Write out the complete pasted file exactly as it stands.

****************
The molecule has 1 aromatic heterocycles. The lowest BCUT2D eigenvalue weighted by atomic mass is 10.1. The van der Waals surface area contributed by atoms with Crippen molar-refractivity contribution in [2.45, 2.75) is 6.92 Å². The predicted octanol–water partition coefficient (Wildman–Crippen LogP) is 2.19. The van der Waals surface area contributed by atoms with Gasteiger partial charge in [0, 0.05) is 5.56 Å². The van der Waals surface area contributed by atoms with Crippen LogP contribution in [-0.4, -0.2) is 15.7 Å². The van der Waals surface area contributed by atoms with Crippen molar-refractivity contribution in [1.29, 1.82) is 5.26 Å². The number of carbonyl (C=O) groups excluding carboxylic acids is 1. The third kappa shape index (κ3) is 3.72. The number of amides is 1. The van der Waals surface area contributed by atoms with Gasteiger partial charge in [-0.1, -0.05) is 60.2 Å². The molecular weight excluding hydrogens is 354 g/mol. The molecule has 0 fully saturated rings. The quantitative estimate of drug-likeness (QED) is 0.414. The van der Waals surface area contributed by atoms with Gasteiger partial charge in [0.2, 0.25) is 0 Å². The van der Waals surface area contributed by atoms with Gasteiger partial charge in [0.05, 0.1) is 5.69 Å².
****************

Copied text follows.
The molecule has 1 aromatic heterocycles. The lowest BCUT2D eigenvalue weighted by atomic mass is 10.1. The van der Waals surface area contributed by atoms with Crippen molar-refractivity contribution in [2.45, 2.75) is 6.92 Å². The predicted octanol–water partition coefficient (Wildman–Crippen LogP) is 2.19. The van der Waals surface area contributed by atoms with Gasteiger partial charge in [0, 0.05) is 5.56 Å². The van der Waals surface area contributed by atoms with Crippen LogP contribution in [-0.4, -0.2) is 15.7 Å². The van der Waals surface area contributed by atoms with Crippen molar-refractivity contribution in [1.29, 1.82) is 5.26 Å². The number of carbonyl (C=O) groups excluding carboxylic acids is 1. The third kappa shape index (κ3) is 3.72. The number of amides is 1. The van der Waals surface area contributed by atoms with Gasteiger partial charge in [-0.1, -0.05) is 60.2 Å². The molecular weight excluding hydrogens is 354 g/mol. The molecule has 0 fully saturated rings. The quantitative estimate of drug-likeness (QED) is 0.414. The van der Waals surface area contributed by atoms with Gasteiger partial charge in [0.2, 0.25) is 0 Å². The van der Waals surface area contributed by atoms with Gasteiger partial charge in [0.05, 0.1) is 5.69 Å².